Online gambling across the world shows the tendency of growing and strengthening its positions. Is that the case for Canada as well? KeyToCasinos explores the peculiarities of the Canadian gambling system and the possibilities of its development in the future.
The country is among the leaders of the industry, as over 18 million Canadians gamble actively. Such interest to this leisure contributed to Canada being number eight in online gaming. Furthermore, several provinces (Alberta, British Columbia, Ontario, and Saskatchewan) operate state-owned online casino sites, and it is a reasonable decision that encourages players to gamble onshore rather than offshore.
Such a practice seems to be successful, and we can see this in the example of Ontario
Being the most populated in Canada, roughly 90% of citizens gamble at least once in a year. This province is also among the areas with the biggest number of casinos.
Considering all these facts, it is not surprising that the province is number one in the quantity of total gross win in Canada. According to H2GC, the total gross win for both land-based and online gambling composed C$6.67 and C$6.95m in 2018 and 2019 respectively.
Among the country’s provinces, Ontario hit a record $2.5 billion from casinos and online gambling sites: “Ontario Lottery and Gaming" says its net profit to the province was $2.49 billion in the 2017-18 fiscal year, an increase of more than five percent from the previous year.”
Land-based play continues to prevail in the province, but interactive gambling keeps growing its popularity. Thus, online betting composed 6.7% of the total gross win in 2015, and it has increased by 0.5% to 2019.
What is interesting, the share of the onshore gross win in the total one grows rapidly. In 2015, only 2.2% of the total gross win in interactive betting came from onshore gambling. This figure has increased to an impressive 18.3% in 2019, and further significant growth is predicted in the future.
The future of the gambling industry in Canada is still unsure. The government seems to understand the need for improvement, but it has not announced any specific legislation changes yet. However, based on the H2GC research that includes the prognosis for the upcoming years, we can predict the steady growth of online gaming in the country and the increase of the share of interactive betting in the total gross win. Thus, the gross win from online gambling composed 9% of the total gross win in 2019. This figure is expected to grow to 10% by 2024.
Onshore vs Offshore
The Canadian government will probably take more steps to encourage players to choose onshore rather than offshore casinos, especially if to consider offshore gross win and compare it to the onshore one in 2019 (C$1 211,1m to C$422,1m). H2GC predictions also demonstrate that onshore gross win will increase by 51.9% in the next five years. At the same time, the offshore gross win will grow only by 7.8% during the same period. Therefore, the share of onshore gambling in interactive betting may compose 32.7% in 2024 (compared to 25.8% in 2019).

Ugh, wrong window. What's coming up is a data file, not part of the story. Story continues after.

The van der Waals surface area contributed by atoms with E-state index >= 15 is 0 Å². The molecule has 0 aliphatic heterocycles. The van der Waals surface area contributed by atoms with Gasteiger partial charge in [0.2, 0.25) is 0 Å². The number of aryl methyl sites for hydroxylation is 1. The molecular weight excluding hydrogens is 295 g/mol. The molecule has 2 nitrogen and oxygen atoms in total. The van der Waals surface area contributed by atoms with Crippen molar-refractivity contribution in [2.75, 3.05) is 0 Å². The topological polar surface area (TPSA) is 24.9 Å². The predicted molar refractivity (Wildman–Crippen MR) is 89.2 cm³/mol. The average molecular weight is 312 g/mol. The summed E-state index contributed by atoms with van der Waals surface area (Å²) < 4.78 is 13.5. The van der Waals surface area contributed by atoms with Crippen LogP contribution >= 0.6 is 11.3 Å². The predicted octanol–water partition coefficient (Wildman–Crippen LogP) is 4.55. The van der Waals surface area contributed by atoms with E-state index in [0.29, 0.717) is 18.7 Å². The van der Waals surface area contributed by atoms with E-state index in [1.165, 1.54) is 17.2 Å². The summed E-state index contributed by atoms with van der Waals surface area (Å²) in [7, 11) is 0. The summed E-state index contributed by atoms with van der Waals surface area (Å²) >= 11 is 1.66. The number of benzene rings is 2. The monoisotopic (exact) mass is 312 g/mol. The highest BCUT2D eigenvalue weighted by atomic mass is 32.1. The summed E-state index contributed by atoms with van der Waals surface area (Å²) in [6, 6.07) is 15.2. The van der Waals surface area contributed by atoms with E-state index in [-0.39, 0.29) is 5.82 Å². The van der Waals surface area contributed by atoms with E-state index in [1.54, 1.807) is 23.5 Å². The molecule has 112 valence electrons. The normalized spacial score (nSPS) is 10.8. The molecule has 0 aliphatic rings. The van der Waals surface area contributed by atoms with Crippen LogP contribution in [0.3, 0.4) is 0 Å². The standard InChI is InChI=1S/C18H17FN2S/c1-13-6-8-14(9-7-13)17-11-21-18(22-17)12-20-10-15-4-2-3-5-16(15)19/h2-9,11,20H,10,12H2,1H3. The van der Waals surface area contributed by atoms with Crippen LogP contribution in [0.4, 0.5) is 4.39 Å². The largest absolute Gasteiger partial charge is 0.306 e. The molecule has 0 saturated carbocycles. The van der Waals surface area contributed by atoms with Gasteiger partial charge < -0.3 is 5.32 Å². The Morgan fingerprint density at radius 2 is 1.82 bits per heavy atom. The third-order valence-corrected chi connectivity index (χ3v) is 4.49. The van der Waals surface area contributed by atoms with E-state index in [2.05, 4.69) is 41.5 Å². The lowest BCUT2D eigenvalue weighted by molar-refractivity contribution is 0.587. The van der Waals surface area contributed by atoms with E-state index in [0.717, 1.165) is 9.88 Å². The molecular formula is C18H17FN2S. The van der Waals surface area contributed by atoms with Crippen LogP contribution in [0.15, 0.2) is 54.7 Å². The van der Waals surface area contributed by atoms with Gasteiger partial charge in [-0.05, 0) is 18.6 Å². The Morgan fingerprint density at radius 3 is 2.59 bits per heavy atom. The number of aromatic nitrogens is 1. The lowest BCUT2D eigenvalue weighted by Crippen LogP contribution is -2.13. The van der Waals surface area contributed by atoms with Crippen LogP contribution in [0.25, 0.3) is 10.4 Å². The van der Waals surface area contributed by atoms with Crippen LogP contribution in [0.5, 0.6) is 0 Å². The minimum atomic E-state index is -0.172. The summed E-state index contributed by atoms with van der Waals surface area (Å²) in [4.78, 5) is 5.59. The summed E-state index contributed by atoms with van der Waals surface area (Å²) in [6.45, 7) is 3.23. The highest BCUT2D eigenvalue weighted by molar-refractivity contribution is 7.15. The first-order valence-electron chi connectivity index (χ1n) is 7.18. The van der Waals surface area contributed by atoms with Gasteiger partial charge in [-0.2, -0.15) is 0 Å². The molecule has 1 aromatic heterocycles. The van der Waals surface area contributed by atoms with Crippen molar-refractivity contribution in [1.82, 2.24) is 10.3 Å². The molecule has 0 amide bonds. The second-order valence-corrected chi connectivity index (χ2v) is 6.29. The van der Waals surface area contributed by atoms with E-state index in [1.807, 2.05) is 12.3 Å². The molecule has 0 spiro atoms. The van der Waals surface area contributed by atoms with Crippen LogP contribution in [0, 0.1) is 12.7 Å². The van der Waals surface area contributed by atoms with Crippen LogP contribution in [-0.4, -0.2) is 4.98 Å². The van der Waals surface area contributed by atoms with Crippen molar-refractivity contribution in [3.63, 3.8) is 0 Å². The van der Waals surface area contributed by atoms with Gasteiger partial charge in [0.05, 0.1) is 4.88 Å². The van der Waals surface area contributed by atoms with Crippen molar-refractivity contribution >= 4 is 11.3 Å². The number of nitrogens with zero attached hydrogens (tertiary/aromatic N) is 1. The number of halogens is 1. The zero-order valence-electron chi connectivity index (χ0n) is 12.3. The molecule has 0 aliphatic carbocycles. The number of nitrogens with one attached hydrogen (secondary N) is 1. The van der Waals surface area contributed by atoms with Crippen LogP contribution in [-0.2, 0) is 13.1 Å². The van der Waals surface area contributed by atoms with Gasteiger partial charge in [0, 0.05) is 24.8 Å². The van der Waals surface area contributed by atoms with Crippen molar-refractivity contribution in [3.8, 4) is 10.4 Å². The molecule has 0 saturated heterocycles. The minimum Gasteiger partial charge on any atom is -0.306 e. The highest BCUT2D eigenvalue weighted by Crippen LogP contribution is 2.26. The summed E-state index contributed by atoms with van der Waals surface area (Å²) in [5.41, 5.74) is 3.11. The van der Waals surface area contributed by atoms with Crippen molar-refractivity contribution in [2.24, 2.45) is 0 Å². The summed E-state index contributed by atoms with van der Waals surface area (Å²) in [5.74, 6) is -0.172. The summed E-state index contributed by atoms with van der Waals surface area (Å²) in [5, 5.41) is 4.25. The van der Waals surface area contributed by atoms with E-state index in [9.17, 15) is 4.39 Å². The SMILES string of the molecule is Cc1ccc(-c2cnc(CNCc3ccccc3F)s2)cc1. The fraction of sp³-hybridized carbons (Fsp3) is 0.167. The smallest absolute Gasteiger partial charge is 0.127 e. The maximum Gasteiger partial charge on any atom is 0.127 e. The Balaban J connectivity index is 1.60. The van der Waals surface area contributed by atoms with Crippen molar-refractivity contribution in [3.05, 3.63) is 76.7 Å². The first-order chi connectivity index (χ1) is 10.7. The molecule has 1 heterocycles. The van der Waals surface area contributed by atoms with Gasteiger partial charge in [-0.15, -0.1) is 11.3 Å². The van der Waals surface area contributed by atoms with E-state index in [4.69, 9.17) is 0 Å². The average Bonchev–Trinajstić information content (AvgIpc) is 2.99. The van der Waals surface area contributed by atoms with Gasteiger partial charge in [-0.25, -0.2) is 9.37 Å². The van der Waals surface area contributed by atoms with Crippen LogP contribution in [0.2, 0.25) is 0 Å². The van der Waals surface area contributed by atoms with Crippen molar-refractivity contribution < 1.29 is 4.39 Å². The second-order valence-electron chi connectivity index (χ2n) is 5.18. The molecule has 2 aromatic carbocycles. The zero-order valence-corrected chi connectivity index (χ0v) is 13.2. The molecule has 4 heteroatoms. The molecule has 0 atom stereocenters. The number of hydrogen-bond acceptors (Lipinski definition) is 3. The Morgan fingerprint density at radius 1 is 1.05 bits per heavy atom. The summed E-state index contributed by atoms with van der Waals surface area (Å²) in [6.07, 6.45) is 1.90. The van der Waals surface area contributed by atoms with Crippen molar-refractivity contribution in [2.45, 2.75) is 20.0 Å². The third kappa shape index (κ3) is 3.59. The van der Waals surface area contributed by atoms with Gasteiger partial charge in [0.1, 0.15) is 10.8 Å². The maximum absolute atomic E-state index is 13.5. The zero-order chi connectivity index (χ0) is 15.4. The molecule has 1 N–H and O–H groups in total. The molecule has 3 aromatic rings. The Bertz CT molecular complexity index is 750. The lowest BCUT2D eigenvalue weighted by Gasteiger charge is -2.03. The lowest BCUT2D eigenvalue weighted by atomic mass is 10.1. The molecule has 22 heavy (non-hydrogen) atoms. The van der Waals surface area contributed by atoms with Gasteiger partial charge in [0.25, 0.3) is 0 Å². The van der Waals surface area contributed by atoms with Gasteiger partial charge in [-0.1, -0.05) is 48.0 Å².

Will single-event betting be legalized in the nearest future?
Currently, players can make bets on multiple sports events, while single-event bets are still prohibited.
However, Canadian legislators have recently started to discuss the changes in the law system in order to expand sports betting options in Canada.
The necessity for a change of the legislation has become even more urgent recently after the legislative push in the United States. Thus, it is more possible to place bets on single sports events (e.g. a separate football match) in the US. This means that Canadians can take advantage of new sports betting opportunities in Michigan, which is close to the border, while Canada will be in losing position.
"Our government is aware of the recent changes to the legal frameworks for legalized gambling in the United States, which have produced consequences on both sides of the border. We continue to monitor the situation, as well as meet with and hear from individuals and groups that have been affected," said Rachel Rappaport.
However, gambling issues do not seem to be among the immediate priorities of the government:
"Minister Lametti was honored to receive his mandate letter in December, which outlines the immediate priorities he has been tasked with. Reforms to gambling laws are not included as part of these immediate priorities," adds Rappaport in her interview.
Therefore, the perspective of the upcoming changes in the gambling legislation is unclear now, but there is always a possibility that consequences of changes in the US will encourage Canadian legislators to think in this direction.
Canada is known for being one of the most cryptocurrency-friendly countries in the world, so there is nothing strange that this payment method for deposits and withdrawals is popular among players.
As Canada seems to lead the way in blockchain gaming, many casinos that accept players from this country have already integrated opportunities to use cryptocurrencies to play games, and this tendency will get even more elaborate in the future.